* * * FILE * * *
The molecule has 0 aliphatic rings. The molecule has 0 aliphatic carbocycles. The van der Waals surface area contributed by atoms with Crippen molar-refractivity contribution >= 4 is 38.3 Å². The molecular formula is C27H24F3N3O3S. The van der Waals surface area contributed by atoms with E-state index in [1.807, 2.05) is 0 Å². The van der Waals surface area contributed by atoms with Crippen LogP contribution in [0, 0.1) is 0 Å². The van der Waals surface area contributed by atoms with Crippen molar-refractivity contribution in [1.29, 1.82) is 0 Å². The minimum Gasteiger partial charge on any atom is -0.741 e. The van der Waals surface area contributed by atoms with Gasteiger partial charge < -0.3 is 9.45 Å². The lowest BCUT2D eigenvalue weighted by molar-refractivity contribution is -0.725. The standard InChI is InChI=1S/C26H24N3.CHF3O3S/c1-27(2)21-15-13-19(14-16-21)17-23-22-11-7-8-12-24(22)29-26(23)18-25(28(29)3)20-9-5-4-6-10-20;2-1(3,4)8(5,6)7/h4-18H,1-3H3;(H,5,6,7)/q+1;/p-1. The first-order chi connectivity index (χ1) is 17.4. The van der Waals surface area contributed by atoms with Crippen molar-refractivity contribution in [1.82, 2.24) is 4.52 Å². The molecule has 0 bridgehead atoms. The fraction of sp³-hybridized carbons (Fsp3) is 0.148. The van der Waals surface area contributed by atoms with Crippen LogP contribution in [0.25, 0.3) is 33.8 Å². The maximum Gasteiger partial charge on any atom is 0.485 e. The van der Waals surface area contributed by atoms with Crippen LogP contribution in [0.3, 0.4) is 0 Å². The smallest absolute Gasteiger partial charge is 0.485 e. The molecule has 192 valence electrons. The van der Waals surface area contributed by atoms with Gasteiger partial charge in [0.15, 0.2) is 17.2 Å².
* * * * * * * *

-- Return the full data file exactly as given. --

The molecule has 0 aliphatic rings. The molecule has 0 aliphatic carbocycles. The van der Waals surface area contributed by atoms with Crippen molar-refractivity contribution >= 4 is 38.3 Å². The molecular formula is C27H24F3N3O3S. The van der Waals surface area contributed by atoms with E-state index in [1.807, 2.05) is 0 Å². The van der Waals surface area contributed by atoms with Crippen LogP contribution in [0, 0.1) is 0 Å². The van der Waals surface area contributed by atoms with Crippen molar-refractivity contribution in [1.29, 1.82) is 0 Å². The minimum Gasteiger partial charge on any atom is -0.741 e. The van der Waals surface area contributed by atoms with Gasteiger partial charge < -0.3 is 9.45 Å². The lowest BCUT2D eigenvalue weighted by molar-refractivity contribution is -0.725. The standard InChI is InChI=1S/C26H24N3.CHF3O3S/c1-27(2)21-15-13-19(14-16-21)17-23-22-11-7-8-12-24(22)29-26(23)18-25(28(29)3)20-9-5-4-6-10-20;2-1(3,4)8(5,6)7/h4-18H,1-3H3;(H,5,6,7)/q+1;/p-1. The first-order chi connectivity index (χ1) is 17.4. The van der Waals surface area contributed by atoms with Crippen molar-refractivity contribution in [1.82, 2.24) is 4.52 Å². The molecule has 0 bridgehead atoms. The fraction of sp³-hybridized carbons (Fsp3) is 0.148. The van der Waals surface area contributed by atoms with Crippen LogP contribution in [0.25, 0.3) is 33.8 Å². The maximum Gasteiger partial charge on any atom is 0.485 e. The van der Waals surface area contributed by atoms with Crippen LogP contribution in [0.3, 0.4) is 0 Å². The smallest absolute Gasteiger partial charge is 0.485 e. The molecule has 192 valence electrons. The van der Waals surface area contributed by atoms with Gasteiger partial charge in [0.15, 0.2) is 17.2 Å².